Capital Region

Hannaford succeeds in diverting all food waste from landfill

Jessica Cucchi, manager of the Hannaford supermarket in North Troy, right, describes the process by which non-sellable food is taken off the shelves; An Agri-Cycle driver loads waste food from the Albany Hannaford Supermarket for transport 

Jessica Cucchi, manager of the Hannaford supermarket in North Troy, right, describes the process by which non-sellable food is taken off the shelves; An Agri-Cycle driver loads waste food from the Albany Hannaford Supermarket for transport 

ALBANY — The 183 supermarkets in the Hannaford chain generated 65 million pounds of food waste in 2020, and sent none of it to the landfill.

The Maine-based company announced the milestone on the longstanding drive to sustainability Tuesday at the Albany store, and said it had been reached through multiple paths:

  • Everything that can be sold is offered for sale, of course.
  • Fruits and vegetables that are a bit unattractive but still perfectly edible are donated to food banks and food pantries, as are short-dated meat and dairy products; such donations totaled 25 million pounds in 2020.
  • That which is unsuitable for human consumption but still good for livestock is shipped off to farms, mainly to pig farms.
  • Items not suitable even for pigs are stripped of their plastic wrappings and left to decompose in an oxygen-deprived setting that generates gas that is burned to create electricity; the remaining solid waste product becomes fertilizer and animal bedding, some of which goes to dairy farms that supply Hannaford supermarkets.

A key parallel effort is reducing food waste to begin with.

“For us, one of the most important things is to make sure that we’re gauging our demand and creating our production to match what the needs are of the customers,” said Andy Willette, director of operations for Hannaford.

Computer-assisted ordering supplements department leaders’ suggestions and requests with an algorithm factoring in the day of week, time of year and weekly advertised specials, said Jessica Cucchi, manager of the North Troy Hannaford.

2020, with its sudden increase in demand by consumers stuck at home, was a pressure test for the system, he said, both for Hannaford and local food pantries. The effort likely wouldn’t have worked without the network of local and regional partners that had been built over the previous several years, Willette added.

“So as the demand spiked for the charitable food giving, we were able to meet that,” he said.

Local store managers play an important role in the process and hold considerable autonomy from the headquarters in Maine, as they are the ones tasked with forming partnerships with local community organizations that will distribute the still-edible food to needy residents of the area.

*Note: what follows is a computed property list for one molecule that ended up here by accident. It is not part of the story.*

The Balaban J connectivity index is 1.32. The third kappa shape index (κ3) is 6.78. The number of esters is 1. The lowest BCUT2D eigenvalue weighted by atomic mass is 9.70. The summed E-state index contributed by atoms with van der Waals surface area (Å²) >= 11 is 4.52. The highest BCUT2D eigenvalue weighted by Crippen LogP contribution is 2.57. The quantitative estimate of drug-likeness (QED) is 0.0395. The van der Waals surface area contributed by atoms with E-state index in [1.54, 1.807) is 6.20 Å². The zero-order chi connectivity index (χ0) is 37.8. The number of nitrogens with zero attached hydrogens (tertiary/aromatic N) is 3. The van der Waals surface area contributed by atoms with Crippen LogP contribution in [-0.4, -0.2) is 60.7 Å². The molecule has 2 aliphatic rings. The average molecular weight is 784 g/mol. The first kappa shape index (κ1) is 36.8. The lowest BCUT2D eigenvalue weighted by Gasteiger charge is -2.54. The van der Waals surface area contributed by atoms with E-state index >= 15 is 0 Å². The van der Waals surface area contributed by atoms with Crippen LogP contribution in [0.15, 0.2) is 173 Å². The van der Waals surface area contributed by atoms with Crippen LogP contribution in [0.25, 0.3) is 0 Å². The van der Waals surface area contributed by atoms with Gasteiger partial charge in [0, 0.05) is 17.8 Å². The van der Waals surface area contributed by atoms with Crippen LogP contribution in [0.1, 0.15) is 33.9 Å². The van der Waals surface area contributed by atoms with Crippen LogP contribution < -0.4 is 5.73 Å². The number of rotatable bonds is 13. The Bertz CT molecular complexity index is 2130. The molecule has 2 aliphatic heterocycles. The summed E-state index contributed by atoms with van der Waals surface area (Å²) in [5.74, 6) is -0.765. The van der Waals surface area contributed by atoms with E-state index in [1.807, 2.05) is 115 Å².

“We leverage that with each store to be able to create a local network of four or five partner agencies to be able to connect locally,” Willete said. “And then the partnership that we have with agriculture really delivers on the composting side.”

Food recovery and donation are long-running efforts in the supermarket industry, but can only go so far in keeping things out of the waste stream: Battered cantaloupes and sour milk can’t go to the local food pantry.

Hannaford teamed up with Maine-based Agri-Cycle to deal with these inedible items.

Agri-Cycle has two key tools that make this happen: A de-packaging machine that strips plastic containers and wrappers off food items and sets them aside for disposal, and anaerobic digesters that decompose the food.

The digesters are spread across Hannaford’s operating territory; waste food from Capital Region stores goes to a digester operated by Natural Upcycling in Utica.

“It’s a pretty brilliant circular economy,” said Holden Cookson, sustainable waste solutions manager for Agri-Cycle.

The larger issue of food waste extends far beyond supermarkets and other retailers. It runs from the gates of the farm where the food was grown to the consumer refrigerator that is its final stop.

Anywhere along the way it can be mishandled, contaminated, bruised, nibbled by critters, spoiled, smashed, forgotten in the fridge or simply rejected by a picky eater.

The U.S. Department of Agriculture places the total food waste at 31% at the retail and consumer levels, and up to 40% at all levels. This equaled 133 billion pounds worth $161 billion in 2010, USDA said.

The USDA and federal Environmental Protection Agency set a goal of 50% reduction of food waste by 2030 — from a 2010 baseline of 219 pounds wasted per person in the United States to 109 pounds.

The path described Tuesday by Hannaford follows the Food Recovery Hierarchy laid out by the USDA and EPA. From most to least preferable it is:

  • Reduce Waste
  • Feed Hungry People
  • Feed Animals
  • Industrial Reuse
  • Composting
  • Incineration or Landfill

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